Generation III also marked the first time Pokémon had dealt with important issues, it’s story containing themes of environmental balance and the damage that could be caused by humans who upset that balance.
Unfortunately, none of these games are available on the Virtual Console. However, remakes of Ruby and Sapphire were made for the 3DS, titled Omega Ruby and Alpha Sapphire, and provide a faithful recreation of the games, updated to modern standards.
Castlevania: Aria of Sorrow
Castlevania: Aria of Sorrow transports you to Dracula’s Castle once more. Set in 2035 after Dracula’s final demise, Aria of Sorrow has the player assume the role of Soma Cruz – a young man who possesses a mysterious power.
Although it maintains the traditional 2D Metroidvania gameplay, Aria of Sorrow adds it’s own twist to the formula through the Tactical Soul system. Once he defeats a creature, Soma absorbs it’s soul and is then able to use it’s power. Souls are also combined with weapons to create more powerful variants.
Aria of Sorrow also does a fantastic job at reinvigorating the atmosphere that clung to early entries in the franchise. Both art style and music are beautifully constructed and fit together seamlessly, bringing Dracula’s Castle, ominously, to life.
Aria of Sorrow stands head and shoulders above other Castlevania games on the Game Boy Advance and remains one of the best instalments in the franchise.
The Legend of Zelda: The Minish Cap
The Legend of Zelda: The Minish Cap stands-out among handheld Zelda games. Although maintaining the top-down view these titles inherited from The Legend of Zelda and A Link to the Past, The Minish Cap utilizes the improved graphical prowess of the Game Boy Advance to fill the land of Hyrule with color and detail, bringing it to life in a way no handheld before could manage.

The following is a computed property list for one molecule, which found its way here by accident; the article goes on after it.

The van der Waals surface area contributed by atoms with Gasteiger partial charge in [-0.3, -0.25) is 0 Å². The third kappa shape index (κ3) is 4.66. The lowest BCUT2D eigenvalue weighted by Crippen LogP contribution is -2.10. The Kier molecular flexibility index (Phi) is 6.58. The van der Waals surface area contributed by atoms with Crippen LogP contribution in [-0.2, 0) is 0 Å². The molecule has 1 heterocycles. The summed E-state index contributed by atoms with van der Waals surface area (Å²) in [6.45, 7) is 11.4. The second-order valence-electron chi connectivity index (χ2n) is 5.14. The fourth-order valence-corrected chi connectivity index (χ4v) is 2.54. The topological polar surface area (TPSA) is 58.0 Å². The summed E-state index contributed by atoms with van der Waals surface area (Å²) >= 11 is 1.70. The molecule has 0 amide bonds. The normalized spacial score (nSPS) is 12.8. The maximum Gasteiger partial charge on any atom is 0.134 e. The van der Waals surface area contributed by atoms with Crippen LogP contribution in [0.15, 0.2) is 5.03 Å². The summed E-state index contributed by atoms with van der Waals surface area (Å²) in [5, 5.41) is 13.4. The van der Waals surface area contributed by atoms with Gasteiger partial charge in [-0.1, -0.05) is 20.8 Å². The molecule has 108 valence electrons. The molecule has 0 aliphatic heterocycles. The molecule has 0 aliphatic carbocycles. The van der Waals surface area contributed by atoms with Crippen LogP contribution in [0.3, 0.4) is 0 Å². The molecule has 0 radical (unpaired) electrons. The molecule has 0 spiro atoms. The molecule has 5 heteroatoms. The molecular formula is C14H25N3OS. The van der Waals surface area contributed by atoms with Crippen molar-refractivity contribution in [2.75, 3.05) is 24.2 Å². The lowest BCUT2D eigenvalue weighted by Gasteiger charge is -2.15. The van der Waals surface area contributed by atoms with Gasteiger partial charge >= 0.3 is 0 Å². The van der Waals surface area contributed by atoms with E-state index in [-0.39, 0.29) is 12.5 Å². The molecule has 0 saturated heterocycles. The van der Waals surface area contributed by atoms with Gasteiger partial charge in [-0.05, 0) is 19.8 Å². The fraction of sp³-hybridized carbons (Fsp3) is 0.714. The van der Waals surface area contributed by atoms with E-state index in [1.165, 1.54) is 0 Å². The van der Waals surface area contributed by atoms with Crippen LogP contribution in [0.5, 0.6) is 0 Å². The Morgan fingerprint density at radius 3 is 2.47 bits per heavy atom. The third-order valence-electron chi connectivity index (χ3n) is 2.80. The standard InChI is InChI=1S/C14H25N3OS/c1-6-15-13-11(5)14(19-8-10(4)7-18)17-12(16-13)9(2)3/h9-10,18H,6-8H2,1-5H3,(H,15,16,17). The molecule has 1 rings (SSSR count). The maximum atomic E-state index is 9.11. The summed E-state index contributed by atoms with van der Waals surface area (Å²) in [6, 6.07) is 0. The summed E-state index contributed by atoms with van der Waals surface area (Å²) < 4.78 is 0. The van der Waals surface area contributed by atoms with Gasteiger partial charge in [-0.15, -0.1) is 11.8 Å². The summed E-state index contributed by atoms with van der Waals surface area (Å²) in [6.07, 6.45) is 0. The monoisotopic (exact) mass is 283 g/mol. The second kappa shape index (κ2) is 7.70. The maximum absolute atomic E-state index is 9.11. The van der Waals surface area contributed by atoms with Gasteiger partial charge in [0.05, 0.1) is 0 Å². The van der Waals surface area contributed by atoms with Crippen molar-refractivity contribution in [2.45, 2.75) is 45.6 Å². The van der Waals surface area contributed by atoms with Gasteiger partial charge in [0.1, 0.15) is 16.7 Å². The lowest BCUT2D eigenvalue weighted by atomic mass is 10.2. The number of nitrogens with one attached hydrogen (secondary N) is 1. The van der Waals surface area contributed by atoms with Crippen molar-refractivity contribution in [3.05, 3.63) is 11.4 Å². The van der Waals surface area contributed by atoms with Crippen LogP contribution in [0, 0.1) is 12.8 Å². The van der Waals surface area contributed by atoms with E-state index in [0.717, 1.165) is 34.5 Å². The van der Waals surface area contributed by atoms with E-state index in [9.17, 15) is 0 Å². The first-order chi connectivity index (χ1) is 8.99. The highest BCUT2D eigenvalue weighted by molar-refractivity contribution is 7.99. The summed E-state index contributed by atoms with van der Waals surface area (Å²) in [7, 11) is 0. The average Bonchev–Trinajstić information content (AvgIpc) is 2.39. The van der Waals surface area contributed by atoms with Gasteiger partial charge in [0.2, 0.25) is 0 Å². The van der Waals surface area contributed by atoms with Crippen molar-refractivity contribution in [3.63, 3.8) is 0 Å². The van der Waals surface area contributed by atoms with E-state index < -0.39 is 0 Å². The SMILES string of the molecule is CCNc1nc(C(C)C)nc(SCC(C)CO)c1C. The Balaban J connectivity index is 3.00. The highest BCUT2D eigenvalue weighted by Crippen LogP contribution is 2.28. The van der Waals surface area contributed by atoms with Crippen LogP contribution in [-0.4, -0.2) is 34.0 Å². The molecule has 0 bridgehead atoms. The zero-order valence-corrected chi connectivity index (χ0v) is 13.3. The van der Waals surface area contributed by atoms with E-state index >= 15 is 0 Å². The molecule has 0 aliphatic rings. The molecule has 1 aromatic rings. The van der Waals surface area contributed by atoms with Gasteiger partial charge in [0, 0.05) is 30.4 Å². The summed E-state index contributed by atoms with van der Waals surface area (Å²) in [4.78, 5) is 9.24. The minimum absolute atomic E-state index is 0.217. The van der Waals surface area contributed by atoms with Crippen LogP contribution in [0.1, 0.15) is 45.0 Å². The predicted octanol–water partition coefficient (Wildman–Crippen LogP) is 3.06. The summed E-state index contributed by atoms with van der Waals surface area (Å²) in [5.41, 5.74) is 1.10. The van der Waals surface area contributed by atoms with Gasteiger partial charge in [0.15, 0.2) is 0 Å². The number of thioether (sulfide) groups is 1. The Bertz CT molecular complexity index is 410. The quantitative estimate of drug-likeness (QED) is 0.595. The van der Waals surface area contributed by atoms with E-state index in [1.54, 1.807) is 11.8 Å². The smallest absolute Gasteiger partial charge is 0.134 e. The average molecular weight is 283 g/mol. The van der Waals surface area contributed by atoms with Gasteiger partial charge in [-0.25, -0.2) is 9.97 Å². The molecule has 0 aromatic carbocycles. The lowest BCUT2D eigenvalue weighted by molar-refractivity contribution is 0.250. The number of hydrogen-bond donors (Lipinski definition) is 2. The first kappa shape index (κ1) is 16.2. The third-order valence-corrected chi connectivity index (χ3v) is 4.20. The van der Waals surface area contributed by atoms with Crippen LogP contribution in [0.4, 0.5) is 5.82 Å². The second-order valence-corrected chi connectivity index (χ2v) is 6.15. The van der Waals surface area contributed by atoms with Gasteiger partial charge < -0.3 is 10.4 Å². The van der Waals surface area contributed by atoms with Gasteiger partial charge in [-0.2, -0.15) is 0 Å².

The Minish Cap also borrowed the whimsical, cartoon-esque art-direction of The Wind Waker to great effect. The in-game sprites and accompanying art are filled with a character that Zelda games sometimes lack.
Although short in length, The Minish Cap nevertheless delights and remains one of the best Zelda games to grace a handheld device.
Fire Emblem: Blazing Sword
The Western release of Super Smash Bros. Melee for the GameCube was accompanied by a mystery for many Western Nintendo fans. Who are Marth and Roy and what is Fire Emblem? The popularity of these characters in Melee led to Nintendo and Intelligent Systems announcing that Fire Emblem’s seventh instalment, Rekka no Ken (Blazing Sword), would be the first international release of the lauded Japanese turn-based tactical RPG.
A prequel to Roy’s game Fuuin no Tsurugi (The Binding Blade), Blazing Sword follows the adventures of Roy’s father Eliwood. The young noble, accompanied by his companions Lyn, Hector, and the player’s avatar the Tactician, embarks on a quest to search for his lost father and uncover a mystery threatening the continent of Elibe.
With a brilliant, twisting plot, engaging characters, wonderful mechanics and a challenge that will test your tactical skills to their limits (beware, this game contains perma-death), Fire Emblem: Blazing Sword championed the turn-based tactical RPG in the West and remains a genre staple.
Golden Sun: The Lost Age
When the first Golden Sun game was released for Game Boy Advance in 2001 it brought a traditional epic JRPG to the handheld market. Ending with a cliffhanger, fans of the game were left crying for more.
One year later, The Lost Age arrived. Building upon the traditional turn-based RPG mechanics of the first game, The Lost Age increased the scope many times over.
With an incredible, epic story, a huge world to explore, a roster of brilliant characters (from the hot-tempered Jenna to the mysterious, menacing Alex), and one of the best soundtracks ever scored by the enigmatic Motoi Sakuraba (Valkyrie Profile, Tales-series, Bravely Default), Golden Sun: The Lost Age treats players to one of the greatest JRPG experiences available on any platform.
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This post was originally written by Oisin Kilkenny-Fletcher.